Plato's cave

I nodded. “You’d have no information. You need the broken symmetry, the shadow, to have information and information gives rise to the world. It from bit.”

I couldn’t help but grin with excitement. The message was clear: having a finite frame of reference creates the illusion of a world, but even the reference frame itself is an illusion.

My father’s definition of nothing had made it possible to cross that ontological divide between nothing and something, and the radical observer-dependence of every ingredient of reality down to reality itself made it possible to cross back. We had found the universe’s secret: physics isn’t the machinery behind the workings of the world; physics is the machinery behind the illusion that there is a world.

***

there is no spoon

Consciousness creates the illusion and consciousness can bring the illusion to an end. The illusion is only created in an accelerated frame of reference when energy is expended. Only in this accelerated frame of reference is a point of consciousness differentiated from undifferentiated consciousness. The illusion of a world comes to an end when energy is no longer expended. When the point of consciousness enters into a freely falling frame of reference, it must return to its primordial state of undifferentiated consciousness.

The observer is only present and its holographic screen only arises when the observer enters into an accelerated frame of reference and energy is expended. When the illusion is created the observer is present and its world appears. When the illusion comes to an end the observer is not present and its world disappears. In this ultimate state of being, only the underlying reality remains. This is exactly how McKenna describes enlightenment.

Gefter tells us that “Nothing is ultimately real”, which is exactly the same as to say “Ultimately, only consciousness is real”. There is no contradiction, since the true nature of consciousness in its primordial, undifferentiated, unbounded state is the very nothingness that she acknowledges as ultimate reality. Even the observer present at the center of its own world is not ultimately real, since the observer is consciousness in its differentiated, bounded state.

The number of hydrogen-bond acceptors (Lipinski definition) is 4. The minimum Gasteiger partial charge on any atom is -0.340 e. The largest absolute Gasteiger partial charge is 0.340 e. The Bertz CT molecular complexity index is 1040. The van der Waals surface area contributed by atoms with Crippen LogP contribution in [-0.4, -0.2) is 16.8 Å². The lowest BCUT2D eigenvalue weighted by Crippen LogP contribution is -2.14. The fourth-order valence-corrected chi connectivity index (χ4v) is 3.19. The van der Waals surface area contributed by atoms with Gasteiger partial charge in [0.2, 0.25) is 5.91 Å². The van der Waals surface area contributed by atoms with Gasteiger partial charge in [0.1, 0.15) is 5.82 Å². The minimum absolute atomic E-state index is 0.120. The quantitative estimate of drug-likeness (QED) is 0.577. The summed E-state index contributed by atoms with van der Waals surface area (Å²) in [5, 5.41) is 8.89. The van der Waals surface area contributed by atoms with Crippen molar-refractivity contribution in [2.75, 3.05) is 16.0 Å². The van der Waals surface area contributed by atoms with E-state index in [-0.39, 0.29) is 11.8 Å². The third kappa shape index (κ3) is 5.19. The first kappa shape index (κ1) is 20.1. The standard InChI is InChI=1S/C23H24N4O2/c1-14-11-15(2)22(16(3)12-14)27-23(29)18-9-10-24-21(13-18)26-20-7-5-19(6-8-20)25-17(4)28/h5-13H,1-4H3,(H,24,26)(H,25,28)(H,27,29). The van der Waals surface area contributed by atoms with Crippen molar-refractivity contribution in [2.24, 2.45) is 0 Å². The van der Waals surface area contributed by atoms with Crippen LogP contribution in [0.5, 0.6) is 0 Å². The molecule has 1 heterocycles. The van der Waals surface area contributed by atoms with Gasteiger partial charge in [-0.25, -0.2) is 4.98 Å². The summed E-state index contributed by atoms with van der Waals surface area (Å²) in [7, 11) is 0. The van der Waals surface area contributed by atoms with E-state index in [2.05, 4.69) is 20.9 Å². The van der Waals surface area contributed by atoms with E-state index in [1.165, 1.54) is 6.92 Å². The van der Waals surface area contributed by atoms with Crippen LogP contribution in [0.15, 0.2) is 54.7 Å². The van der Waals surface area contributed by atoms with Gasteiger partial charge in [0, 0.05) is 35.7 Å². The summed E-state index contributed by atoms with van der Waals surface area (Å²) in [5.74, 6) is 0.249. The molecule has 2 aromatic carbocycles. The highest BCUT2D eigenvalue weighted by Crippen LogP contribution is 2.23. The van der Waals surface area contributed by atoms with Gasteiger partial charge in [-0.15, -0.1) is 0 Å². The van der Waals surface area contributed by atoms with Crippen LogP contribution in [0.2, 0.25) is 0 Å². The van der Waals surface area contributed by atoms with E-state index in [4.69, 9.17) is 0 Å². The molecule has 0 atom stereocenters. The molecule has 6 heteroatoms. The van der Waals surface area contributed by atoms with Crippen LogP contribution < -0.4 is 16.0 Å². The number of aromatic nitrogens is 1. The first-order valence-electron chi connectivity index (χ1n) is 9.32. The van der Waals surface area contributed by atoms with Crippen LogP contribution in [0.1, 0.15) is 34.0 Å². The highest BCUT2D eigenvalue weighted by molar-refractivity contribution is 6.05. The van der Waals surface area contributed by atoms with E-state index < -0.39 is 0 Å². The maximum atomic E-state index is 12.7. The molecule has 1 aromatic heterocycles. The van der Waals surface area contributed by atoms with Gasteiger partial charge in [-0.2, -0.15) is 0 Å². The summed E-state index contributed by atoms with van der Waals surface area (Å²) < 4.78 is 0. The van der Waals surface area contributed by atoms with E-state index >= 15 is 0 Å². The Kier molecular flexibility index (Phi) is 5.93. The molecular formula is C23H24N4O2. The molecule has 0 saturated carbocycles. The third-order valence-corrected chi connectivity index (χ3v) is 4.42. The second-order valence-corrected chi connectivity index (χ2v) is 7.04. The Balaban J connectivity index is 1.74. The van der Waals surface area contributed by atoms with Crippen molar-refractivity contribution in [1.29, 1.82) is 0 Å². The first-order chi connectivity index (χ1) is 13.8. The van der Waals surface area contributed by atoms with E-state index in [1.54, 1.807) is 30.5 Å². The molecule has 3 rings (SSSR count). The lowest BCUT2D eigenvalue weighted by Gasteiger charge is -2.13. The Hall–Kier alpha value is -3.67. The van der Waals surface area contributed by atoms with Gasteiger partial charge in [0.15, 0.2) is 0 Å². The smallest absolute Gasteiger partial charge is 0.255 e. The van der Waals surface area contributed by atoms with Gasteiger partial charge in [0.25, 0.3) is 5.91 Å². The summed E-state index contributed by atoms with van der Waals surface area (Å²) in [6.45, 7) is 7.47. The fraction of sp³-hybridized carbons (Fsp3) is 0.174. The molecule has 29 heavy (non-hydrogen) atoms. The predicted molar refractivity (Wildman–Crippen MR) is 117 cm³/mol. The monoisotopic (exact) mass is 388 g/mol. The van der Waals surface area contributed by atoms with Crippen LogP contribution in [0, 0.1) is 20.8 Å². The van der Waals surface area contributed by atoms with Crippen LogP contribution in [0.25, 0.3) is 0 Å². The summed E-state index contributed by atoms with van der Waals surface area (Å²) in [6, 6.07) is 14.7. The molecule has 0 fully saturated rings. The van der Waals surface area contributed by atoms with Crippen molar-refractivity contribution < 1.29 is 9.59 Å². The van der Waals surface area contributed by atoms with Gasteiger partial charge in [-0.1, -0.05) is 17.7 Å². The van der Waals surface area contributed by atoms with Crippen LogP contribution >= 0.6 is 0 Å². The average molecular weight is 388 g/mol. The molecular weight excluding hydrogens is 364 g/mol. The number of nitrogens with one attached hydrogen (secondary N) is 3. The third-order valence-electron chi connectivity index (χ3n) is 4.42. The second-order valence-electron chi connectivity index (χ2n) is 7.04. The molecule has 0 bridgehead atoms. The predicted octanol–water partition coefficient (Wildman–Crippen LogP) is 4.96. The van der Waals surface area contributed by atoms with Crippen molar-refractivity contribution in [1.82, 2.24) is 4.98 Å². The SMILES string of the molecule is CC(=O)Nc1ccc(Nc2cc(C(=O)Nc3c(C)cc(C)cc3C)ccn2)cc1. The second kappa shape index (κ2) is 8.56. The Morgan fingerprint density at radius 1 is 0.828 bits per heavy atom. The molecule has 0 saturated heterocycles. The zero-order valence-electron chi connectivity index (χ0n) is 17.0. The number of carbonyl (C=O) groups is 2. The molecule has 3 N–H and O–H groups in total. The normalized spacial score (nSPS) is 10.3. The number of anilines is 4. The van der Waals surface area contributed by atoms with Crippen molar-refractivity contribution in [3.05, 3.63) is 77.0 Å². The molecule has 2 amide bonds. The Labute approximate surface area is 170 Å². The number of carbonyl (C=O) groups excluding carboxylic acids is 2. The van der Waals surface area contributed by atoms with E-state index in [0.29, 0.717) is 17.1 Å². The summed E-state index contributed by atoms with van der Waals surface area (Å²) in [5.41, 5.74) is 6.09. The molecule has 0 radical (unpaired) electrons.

The mystery of the observable world is nothing appears to become something when a boundary arises in infinite, undifferentiated empty space. A bounding surface of space holographically constructs a Hilbert space for the observer’s world, arising when the observer is in an accelerated frame of reference and surrounding the observer at the central point of view. In an ultimate freely falling frame of reference, the boundary disappears, and so too does everything in the observer’s world. The nothingness that remains can be called an Absence, but in reality what remains is a Presence, since it is the source of the observer’s consciousness.

This distinction is a matter of perspective. What is seen as an Absence when one looks outwardly at the world is seen to be a Presence when one looks within. This explanation resonates deeply with the wisdom of non-dual metaphysics and confirms just about everything McKenna has to say about the nature of reality.

♦♦♦

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3 Comments
  1. Alexandr Nikolaevich permalink

    Thanks is very interesting. There is no my information on experimental part (MGGF device) which can confirm justice of the holographic principle.

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    • It is very difficult to confirm the holographic principle experimentally since the Planck length is so incredibly small. This implies very high energies must be expended in order to probe such small distance scales. Energies of the order of 10>(32) degrees Kelvin are needed to probe distances of the order of 10>(-33) cm. Such energies only occur naturally in the big bang creation event.